Our feet hurt, and our coats are still a bit damp from the surprise rain shower, as we walk the last few steps along Paris, Ontario’s main street towards our destination. The Brown Dog, Coffee Shoppe and Apple Frittery.
I’d set off 2. 5 hours earlier with my sister and her friend, who was staying with our family over the Thanksgiving long weekend, on a fall foliage walk. Our plan was to hike from Brantford, my hometown, along the 10 km SC Johnson Rail Trail to Paris.
Decades ago you could travel throughout Southern Ontario by train, but not any longer; most of the tracks were taken up in the 1980s. Now these paths are for walking, forming the 16,800 km of the current Trans Canada Trail. It had been a goal of mine for quite sometime to walk this particular portion.
I had walked the trail in sections, but never the full distance, and today I was going to complete it. We had set off from behind the Brantford Golf and Country Club, one of the oldest in the country, walking through a cornfield heading towards the Grand River.
The Brantford to Paris trail winds through a unique assortment of environments and landscapes not normally found in Ontario; there is an unusually northern Savannah, a large expanse of prairie grass lands, and a wetland fen – which contain plant and wildlife not found elsewhere in the province. There is even a footbridge over the provincial highway after the trail turns a corner and takes you through a lovely industrial park.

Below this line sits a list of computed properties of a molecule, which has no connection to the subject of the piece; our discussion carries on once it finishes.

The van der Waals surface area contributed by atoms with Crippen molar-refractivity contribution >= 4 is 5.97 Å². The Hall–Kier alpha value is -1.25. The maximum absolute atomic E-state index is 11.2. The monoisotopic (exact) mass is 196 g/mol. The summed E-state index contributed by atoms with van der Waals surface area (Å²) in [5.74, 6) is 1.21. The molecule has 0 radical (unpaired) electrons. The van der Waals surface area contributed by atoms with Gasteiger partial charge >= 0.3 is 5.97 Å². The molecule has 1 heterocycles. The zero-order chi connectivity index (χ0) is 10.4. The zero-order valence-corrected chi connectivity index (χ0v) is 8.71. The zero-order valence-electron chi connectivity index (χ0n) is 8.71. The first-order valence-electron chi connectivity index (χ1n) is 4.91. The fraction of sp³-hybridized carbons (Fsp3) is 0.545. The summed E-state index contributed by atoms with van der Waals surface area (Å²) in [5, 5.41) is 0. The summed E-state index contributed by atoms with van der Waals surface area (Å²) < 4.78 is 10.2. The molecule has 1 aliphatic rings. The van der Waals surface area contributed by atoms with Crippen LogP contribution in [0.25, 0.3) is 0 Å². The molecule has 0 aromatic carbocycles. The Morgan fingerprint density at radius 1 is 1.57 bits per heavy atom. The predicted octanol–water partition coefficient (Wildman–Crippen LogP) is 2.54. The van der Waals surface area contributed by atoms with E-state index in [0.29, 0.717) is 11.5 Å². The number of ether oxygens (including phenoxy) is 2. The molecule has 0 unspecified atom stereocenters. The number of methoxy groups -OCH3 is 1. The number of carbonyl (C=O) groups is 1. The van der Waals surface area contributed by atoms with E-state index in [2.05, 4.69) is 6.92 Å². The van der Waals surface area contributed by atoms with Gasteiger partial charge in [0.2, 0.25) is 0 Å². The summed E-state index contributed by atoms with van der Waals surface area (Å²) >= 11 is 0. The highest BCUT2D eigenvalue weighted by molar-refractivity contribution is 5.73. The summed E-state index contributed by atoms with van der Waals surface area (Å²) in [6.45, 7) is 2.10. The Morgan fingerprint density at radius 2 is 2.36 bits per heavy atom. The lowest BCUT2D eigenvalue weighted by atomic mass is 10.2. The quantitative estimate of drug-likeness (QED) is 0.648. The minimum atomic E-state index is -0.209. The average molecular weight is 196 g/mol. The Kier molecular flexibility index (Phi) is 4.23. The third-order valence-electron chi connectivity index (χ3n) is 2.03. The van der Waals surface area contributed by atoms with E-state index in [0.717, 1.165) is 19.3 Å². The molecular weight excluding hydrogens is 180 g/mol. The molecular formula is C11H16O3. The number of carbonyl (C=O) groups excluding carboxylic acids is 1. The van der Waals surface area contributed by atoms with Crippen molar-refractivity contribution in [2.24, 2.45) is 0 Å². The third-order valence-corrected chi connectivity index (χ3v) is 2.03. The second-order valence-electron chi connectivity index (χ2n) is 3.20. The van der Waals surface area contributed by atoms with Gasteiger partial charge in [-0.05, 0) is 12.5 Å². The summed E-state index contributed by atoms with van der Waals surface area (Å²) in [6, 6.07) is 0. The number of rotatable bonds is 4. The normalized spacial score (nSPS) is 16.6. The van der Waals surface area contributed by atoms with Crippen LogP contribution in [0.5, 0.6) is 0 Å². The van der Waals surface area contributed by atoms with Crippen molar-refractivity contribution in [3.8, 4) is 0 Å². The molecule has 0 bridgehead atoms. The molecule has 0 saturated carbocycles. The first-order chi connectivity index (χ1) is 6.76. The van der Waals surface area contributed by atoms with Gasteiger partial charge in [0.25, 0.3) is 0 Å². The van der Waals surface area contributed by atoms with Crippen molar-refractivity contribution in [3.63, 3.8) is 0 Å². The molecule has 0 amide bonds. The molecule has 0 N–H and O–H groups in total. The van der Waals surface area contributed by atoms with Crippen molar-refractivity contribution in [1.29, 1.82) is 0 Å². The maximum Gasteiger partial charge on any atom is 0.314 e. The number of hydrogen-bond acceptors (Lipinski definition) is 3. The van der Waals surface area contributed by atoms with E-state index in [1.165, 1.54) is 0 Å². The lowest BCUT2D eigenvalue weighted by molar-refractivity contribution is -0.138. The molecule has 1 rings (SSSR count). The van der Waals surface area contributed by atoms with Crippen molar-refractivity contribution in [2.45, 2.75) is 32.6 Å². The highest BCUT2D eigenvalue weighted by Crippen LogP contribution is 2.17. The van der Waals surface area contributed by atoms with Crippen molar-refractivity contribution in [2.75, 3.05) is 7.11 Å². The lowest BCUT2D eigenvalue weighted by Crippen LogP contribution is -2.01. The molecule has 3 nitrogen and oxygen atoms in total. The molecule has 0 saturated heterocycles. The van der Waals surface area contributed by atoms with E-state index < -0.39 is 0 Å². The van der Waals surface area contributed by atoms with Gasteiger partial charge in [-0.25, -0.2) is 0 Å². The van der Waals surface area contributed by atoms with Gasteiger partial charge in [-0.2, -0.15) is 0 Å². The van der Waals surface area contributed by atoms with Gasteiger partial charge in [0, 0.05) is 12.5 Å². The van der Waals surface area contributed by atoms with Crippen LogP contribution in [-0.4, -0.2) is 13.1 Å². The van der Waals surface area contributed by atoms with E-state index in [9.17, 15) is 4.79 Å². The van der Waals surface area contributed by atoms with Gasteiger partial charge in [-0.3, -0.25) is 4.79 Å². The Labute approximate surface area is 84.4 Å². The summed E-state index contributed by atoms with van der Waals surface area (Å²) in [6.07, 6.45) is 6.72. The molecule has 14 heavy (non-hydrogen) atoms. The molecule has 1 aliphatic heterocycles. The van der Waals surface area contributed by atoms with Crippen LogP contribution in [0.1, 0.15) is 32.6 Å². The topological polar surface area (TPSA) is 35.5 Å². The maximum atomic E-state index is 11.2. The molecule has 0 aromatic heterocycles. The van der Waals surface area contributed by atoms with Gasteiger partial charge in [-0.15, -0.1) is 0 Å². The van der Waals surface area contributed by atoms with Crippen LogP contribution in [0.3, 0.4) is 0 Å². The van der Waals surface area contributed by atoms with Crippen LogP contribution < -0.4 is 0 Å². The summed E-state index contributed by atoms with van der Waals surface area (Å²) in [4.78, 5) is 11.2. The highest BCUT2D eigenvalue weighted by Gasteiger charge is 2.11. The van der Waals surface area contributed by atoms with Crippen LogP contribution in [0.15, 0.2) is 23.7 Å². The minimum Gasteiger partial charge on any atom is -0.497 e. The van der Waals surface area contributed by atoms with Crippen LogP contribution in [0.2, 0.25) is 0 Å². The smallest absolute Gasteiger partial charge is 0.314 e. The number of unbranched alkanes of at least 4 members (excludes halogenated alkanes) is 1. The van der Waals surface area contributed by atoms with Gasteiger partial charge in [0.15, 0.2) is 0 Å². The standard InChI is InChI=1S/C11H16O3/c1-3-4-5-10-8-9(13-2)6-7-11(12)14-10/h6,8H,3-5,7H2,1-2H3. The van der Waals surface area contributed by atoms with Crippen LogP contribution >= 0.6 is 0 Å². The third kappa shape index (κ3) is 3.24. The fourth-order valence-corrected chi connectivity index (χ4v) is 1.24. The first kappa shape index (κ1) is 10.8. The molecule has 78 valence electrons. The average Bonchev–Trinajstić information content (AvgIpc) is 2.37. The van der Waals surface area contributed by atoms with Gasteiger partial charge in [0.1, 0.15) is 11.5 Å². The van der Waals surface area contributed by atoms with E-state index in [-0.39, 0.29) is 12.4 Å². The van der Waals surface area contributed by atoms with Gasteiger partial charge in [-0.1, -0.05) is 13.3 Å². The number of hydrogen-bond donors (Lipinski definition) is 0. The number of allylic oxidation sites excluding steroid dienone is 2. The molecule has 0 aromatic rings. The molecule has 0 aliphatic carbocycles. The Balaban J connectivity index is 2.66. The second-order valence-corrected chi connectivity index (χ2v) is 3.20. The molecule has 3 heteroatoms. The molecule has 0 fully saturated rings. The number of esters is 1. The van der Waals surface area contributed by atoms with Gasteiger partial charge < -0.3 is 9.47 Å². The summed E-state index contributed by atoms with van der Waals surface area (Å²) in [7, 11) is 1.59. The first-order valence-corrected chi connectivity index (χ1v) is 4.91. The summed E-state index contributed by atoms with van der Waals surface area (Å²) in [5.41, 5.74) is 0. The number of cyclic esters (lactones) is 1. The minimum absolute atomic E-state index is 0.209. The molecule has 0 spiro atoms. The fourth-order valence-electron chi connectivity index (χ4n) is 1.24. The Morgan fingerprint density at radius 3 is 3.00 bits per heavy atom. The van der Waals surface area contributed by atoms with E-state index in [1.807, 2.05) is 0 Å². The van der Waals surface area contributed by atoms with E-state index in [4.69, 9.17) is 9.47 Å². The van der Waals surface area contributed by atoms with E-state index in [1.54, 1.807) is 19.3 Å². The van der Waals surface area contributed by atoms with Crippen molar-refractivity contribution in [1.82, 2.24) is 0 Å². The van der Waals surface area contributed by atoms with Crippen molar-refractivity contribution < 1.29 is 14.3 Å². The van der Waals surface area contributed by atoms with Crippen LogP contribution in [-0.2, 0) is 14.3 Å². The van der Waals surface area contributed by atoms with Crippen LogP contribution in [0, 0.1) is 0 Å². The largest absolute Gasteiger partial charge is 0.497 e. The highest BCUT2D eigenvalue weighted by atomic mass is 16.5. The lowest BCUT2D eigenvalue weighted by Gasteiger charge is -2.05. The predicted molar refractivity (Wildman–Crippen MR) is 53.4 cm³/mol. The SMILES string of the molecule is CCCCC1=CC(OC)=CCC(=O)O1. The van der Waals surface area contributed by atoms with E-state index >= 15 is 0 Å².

Hundreds of years ago this land saw settlements of longhouses along the river with fields of the Three Sisters, corn, squash and beans; then battles were fought between the Americans and the soon to be Canadians. However, today this area is a quaint, but vibrant town built along the Grand River. We can see the back of the businesses lining the main street, their balconies overhanging the water, as we leave the trail and head over the bridge toward the downtown. This is our destination, downtown Paris; the town named, not directly for he French capital, but for the gypsum mined in the area, also known as plaster-of-Paris.
We trudge into the café, and settle in with our hot chocolates and our deliciously cinnamon coated apple fritter rewards. There is a chill in the early autumn air as we warm our hands on our mugs and my sister and I both proclaim, ‘everything is better in Paris!’
Then we sit back and wait to be picked up and driven back to where we started three hours earlier. It’s a trip that will take a mere 10 minutes by car, but the slow road is always the best, you see more and you can truly appreciate the trip through your own backyard.